Saturday, June 28, 2014

Sixty Minutes to Better Genealogy!

     I will be at the Newberry Library today for Day 2 of Sixty Minutes to Better GenealogyThese focused, sixty-minute sessions are designed to help illuminate important topics for your genealogical project and help push you through a particular question in your research.  This is my fourth year presenting for the Newberry’s summer series. 

     I will be presenting: What’s New on the Internet, Ancestry Primer, Fold3 and FamilySearch and RootsMagic.  It appears that there will be a full house as well as a full day! 

Saturday, June 14, 2014

Villa Park Vittles

I found this old cookbook Villa Park Vittles (from 1948-1949) in my grandmother’s things.  Her name, Merle K. Bollenbach, is written in pencil on the inside front cover.  I read through the book, indexed it, scanned all the pages and then donated the book and computer files to the Villa Park Historical Society.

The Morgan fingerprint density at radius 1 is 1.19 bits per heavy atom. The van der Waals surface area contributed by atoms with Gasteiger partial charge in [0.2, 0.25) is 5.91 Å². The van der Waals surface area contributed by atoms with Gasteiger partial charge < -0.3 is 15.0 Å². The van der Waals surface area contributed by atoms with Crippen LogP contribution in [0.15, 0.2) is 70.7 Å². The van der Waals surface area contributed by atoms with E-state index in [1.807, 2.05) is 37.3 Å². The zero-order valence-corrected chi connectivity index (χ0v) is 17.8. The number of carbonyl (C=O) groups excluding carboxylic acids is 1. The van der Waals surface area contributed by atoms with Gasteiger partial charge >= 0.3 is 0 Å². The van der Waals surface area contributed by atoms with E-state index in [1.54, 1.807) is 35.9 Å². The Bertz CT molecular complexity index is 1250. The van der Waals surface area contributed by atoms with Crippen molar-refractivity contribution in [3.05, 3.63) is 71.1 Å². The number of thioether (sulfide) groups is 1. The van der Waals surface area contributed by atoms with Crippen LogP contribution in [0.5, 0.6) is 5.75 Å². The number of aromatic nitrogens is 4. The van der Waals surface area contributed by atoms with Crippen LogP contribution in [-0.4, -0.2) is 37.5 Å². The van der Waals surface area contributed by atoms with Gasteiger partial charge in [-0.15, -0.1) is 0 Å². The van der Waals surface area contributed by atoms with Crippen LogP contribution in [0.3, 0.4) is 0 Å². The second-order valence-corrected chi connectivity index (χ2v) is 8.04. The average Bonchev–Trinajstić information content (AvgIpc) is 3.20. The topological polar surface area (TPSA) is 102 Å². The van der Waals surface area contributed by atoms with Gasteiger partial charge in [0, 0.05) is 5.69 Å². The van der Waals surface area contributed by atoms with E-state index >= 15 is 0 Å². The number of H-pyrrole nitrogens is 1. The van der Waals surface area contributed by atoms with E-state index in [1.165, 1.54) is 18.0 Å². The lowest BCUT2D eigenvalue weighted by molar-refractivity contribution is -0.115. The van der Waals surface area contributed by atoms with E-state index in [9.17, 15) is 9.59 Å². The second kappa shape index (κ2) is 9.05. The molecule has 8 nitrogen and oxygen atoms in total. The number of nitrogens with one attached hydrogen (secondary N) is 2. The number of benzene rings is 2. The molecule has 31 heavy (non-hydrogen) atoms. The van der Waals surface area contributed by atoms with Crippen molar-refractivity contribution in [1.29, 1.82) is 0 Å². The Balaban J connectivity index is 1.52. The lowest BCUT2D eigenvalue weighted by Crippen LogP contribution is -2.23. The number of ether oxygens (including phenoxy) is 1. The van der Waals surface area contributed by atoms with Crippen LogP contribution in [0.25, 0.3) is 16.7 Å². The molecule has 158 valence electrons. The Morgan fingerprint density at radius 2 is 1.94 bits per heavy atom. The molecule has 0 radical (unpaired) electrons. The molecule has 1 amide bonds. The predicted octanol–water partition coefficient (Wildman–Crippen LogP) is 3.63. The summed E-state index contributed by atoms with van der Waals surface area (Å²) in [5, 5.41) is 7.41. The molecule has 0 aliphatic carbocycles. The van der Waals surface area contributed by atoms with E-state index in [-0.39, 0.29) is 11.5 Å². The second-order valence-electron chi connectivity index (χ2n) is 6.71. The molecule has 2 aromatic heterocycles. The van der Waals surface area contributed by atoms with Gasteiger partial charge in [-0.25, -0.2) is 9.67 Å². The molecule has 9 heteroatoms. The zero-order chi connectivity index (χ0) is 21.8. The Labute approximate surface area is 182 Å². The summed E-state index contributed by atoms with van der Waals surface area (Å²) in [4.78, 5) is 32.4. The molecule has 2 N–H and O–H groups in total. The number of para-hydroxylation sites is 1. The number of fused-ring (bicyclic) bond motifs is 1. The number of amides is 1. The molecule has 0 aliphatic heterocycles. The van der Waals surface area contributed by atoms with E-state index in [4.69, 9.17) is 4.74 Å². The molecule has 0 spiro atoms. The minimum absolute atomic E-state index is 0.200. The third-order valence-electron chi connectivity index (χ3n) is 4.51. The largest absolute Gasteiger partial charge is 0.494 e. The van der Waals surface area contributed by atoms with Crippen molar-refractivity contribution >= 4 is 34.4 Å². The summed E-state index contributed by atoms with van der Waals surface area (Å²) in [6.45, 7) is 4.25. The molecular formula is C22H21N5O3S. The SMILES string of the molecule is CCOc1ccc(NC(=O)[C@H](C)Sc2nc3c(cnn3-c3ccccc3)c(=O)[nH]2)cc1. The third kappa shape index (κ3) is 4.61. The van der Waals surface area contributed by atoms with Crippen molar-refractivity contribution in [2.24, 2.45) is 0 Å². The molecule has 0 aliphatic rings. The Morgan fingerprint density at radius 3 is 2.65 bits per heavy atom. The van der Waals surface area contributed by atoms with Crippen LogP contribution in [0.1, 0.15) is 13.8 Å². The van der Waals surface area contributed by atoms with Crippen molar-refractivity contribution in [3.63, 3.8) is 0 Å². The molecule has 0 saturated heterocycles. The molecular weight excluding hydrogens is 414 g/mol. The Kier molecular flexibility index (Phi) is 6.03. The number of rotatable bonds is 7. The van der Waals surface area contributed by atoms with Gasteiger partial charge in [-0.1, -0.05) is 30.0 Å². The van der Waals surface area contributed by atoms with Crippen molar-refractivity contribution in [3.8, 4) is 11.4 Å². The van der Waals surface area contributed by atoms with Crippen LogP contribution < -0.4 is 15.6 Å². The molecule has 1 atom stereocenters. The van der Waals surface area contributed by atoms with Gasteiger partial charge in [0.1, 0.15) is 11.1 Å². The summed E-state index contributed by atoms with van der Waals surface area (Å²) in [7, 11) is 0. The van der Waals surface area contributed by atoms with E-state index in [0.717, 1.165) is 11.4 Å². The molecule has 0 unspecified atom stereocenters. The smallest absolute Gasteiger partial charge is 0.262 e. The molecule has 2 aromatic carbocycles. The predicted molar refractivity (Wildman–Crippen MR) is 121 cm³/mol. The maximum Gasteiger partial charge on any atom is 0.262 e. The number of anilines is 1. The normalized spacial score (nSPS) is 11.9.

The cookbook is the creation of the American Home and Education Class of the Villa Park Woman's Club, Mrs. C. Scott Parnham, Chairman, dated 1948-1949.  The title page also lists all the Officers of the Woman’s Club at the time.  I recognized a number of the names as friends of my parents and grandparents.

I was most interested in the names and the ingredients of the recipes.  One stand out was Sugarless Dessert submitted by Mary West on page 37.  Coincidentally this lady was a member of my church, so I recognized the name.  It is true there is no refined white sugar in the recipe; however it calls for 30 marshmallows!  It includes chocolate, whole milk and whipping cream and sounds yummy, just do not be fooled by the name!  The book also has a number of versions of Tuna Casserole and molded salads (not all with Jell-O). 

Villa Park is celebrating its 100th birthday (anniversary?) as an incorporated village this year.  Maybe someone will want to try some recipes in honor of the occasion.

Contributors to the Villa Park Vittles Cookbook